Thursday, June 15, 2017

Welcome to Noddy's World. The rest of us just live here

Lately, our son's TV show of choice has been Noddy Toyland Detective. Frankly, we try and limit how much TV he watches so a new show breaking in doesn't happen that often.

While I had heard of Noddy before, I never had that much interested in the franchise. It always looked like it was too twee for my tastes, too much like Dot and Tot of Merryland, L. Frank Baum's most sickeningly sweet book. (Seriously, it makes the Wonderful Wizard of Oz look like Warhammer 40K)

And, from what I can tell, the original books really are that twee. However, since I can't seem to find any e-books of them, I haven't read any of them yet. However, in my search for them, I did end up finding out a lot more about their author, Enid Blyton.

Enid Blyton is one of those authors like Edith Nesbit who is a household name in England and probably a lot of other countries, like Canada and Australia, but doesn't seem that well known in the U.S. Then again, maybe I am an uncultured heathen who hangs out with other uncultured heathens. 

On the other hand, A. A. Milne might be in that position if Walt Disney hadn't personally loved Winnie the Pooh. I was surprised but fascinated to learn how much work Walt had put into Winnie the Pooh even though he didn't live to see the theatrical release.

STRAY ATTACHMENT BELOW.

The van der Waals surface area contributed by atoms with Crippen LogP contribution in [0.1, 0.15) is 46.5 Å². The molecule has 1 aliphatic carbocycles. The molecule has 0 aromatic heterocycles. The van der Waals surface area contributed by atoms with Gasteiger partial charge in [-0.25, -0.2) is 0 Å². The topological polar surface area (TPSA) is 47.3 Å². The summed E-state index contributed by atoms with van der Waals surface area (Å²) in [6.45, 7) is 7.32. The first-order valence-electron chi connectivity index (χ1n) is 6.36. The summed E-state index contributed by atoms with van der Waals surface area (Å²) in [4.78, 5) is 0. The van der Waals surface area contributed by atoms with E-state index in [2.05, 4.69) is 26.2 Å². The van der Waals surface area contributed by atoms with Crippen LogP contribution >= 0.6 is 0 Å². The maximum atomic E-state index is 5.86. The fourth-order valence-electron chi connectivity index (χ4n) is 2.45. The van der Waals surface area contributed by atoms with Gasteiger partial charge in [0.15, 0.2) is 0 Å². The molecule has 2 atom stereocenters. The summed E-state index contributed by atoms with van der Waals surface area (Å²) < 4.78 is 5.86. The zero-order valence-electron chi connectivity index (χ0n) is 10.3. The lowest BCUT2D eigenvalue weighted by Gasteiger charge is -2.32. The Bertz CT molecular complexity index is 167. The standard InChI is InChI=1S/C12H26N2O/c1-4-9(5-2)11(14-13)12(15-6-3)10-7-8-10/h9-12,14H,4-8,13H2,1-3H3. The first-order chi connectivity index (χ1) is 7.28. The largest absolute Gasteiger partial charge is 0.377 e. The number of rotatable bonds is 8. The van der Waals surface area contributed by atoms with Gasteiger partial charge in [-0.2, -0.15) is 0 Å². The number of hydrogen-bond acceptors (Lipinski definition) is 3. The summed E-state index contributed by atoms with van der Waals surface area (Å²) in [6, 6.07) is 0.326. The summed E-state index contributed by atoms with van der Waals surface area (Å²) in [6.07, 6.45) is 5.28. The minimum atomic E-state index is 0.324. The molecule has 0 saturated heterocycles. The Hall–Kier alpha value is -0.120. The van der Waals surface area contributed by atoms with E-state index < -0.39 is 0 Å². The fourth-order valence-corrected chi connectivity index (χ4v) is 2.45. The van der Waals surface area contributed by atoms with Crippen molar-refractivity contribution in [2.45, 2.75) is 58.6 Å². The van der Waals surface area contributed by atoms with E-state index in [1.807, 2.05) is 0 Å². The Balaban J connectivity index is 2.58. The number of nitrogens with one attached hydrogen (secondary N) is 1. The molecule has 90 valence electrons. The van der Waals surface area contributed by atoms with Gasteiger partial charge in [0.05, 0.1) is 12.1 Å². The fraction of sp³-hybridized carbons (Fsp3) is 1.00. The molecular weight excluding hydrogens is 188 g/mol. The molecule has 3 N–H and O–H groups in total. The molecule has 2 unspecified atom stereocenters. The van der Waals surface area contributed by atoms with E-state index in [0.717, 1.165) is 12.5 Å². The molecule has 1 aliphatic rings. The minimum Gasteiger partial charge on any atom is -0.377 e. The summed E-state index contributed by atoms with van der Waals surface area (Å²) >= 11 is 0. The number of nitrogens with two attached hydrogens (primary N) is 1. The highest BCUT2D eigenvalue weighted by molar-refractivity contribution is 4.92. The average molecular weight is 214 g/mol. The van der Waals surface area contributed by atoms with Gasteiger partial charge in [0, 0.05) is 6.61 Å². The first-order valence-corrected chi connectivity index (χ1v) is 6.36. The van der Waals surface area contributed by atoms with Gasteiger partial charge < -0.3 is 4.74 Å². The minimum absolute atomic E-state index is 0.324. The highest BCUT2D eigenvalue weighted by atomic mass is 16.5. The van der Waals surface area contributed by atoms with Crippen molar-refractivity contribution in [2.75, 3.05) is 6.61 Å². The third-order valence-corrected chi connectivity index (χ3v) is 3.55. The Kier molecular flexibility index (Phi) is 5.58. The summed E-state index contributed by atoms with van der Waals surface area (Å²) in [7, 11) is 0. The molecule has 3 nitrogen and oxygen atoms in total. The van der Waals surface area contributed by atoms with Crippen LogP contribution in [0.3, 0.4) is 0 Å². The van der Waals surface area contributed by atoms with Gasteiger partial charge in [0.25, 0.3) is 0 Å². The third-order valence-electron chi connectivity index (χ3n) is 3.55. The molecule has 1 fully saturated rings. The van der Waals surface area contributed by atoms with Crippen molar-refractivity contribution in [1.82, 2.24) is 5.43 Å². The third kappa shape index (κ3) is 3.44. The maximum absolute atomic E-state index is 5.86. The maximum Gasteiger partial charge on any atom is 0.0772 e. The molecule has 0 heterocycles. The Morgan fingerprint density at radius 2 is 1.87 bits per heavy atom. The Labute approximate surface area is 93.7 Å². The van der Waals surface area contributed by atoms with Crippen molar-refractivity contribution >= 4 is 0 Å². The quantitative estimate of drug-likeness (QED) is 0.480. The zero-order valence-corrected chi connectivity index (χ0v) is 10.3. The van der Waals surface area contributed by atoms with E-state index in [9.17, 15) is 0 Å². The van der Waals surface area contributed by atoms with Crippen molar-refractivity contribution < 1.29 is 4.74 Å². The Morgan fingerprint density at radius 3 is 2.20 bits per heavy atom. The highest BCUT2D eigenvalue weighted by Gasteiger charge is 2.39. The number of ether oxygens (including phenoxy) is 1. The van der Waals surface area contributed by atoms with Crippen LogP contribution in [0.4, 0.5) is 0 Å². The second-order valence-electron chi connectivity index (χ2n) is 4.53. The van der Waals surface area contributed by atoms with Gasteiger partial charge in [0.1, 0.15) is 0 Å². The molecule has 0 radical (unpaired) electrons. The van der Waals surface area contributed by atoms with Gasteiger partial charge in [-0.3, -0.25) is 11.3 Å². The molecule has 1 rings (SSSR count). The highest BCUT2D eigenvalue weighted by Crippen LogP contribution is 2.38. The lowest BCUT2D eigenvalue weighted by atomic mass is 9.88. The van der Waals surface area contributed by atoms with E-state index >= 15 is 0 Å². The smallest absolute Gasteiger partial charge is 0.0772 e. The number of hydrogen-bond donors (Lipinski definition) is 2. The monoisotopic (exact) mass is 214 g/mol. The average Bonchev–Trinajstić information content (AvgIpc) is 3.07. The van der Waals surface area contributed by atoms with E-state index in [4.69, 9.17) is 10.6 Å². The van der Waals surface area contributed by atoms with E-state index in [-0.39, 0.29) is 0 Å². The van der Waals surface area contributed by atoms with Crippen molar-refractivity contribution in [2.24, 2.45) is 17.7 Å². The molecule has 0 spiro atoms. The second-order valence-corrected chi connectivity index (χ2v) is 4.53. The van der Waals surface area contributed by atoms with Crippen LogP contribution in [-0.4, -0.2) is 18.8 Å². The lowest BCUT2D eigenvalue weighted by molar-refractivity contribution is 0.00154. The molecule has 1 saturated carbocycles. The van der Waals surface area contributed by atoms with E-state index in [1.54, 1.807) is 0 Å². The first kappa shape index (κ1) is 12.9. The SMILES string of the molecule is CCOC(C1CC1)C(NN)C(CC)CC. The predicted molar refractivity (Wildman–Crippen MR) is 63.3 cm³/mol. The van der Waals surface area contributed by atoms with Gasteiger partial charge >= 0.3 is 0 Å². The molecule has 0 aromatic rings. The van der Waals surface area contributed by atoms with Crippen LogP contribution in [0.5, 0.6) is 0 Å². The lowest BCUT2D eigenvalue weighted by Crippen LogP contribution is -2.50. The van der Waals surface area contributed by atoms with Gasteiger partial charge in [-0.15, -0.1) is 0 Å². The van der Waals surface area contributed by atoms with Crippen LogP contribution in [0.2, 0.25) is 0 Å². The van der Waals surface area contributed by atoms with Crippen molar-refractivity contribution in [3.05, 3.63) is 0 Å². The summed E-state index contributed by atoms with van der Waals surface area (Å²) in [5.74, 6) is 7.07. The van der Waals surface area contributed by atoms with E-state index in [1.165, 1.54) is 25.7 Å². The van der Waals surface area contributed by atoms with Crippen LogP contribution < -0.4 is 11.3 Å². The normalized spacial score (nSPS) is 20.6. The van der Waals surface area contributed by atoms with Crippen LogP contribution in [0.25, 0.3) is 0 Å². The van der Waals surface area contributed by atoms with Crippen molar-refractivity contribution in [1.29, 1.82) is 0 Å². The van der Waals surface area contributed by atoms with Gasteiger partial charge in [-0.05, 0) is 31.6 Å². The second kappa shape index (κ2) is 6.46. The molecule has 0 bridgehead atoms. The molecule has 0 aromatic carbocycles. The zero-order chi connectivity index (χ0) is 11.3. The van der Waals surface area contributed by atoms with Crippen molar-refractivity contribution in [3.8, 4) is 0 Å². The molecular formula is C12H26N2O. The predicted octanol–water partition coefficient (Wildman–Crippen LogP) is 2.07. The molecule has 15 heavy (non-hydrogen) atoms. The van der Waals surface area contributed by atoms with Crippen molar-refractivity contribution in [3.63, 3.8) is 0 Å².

Anyway, I had vaguely been aware of who Enid Blyton was but I hadn't realized she had written the Noddy books. Not to mention more books about kids having adventures then a Hardy Boys convention. Seriously, if she really didn't use ghost writers, she was writing a book in a week. Which means she was a one-woman Stratemeyer Syndicate.

And like the Stratemeyer Syndicate, she can and was and still is accused of writing drivel that lacked literary merit and supported stances that can be sexist and racist and classist. (The Three Golliwags is the extreme example) Still, she sold a lot of books and her works still sell by the bushel so I feel like we should honestly research and critique her work.

The other thing I've discovered is that Noddy Toyland Detective is the ninth TV show about the character. The earliest one goes back to 1955! Other words, I might not know very much about Noddy but there are generations that have been invested in the franchise.

More than that, Noddy Toyland Detective is a pretty extreme reimaging of the character. He's a detective instead of a taxi driver and the entire supporting cast has either been heavily revised or flat out replaced. Which means that it is probably an abomination in the eyes of older fans.

Still, our family has been enjoying it. And I am sure, in the years to come, there will be other franchises that have revisions that we won't be able to stand either.

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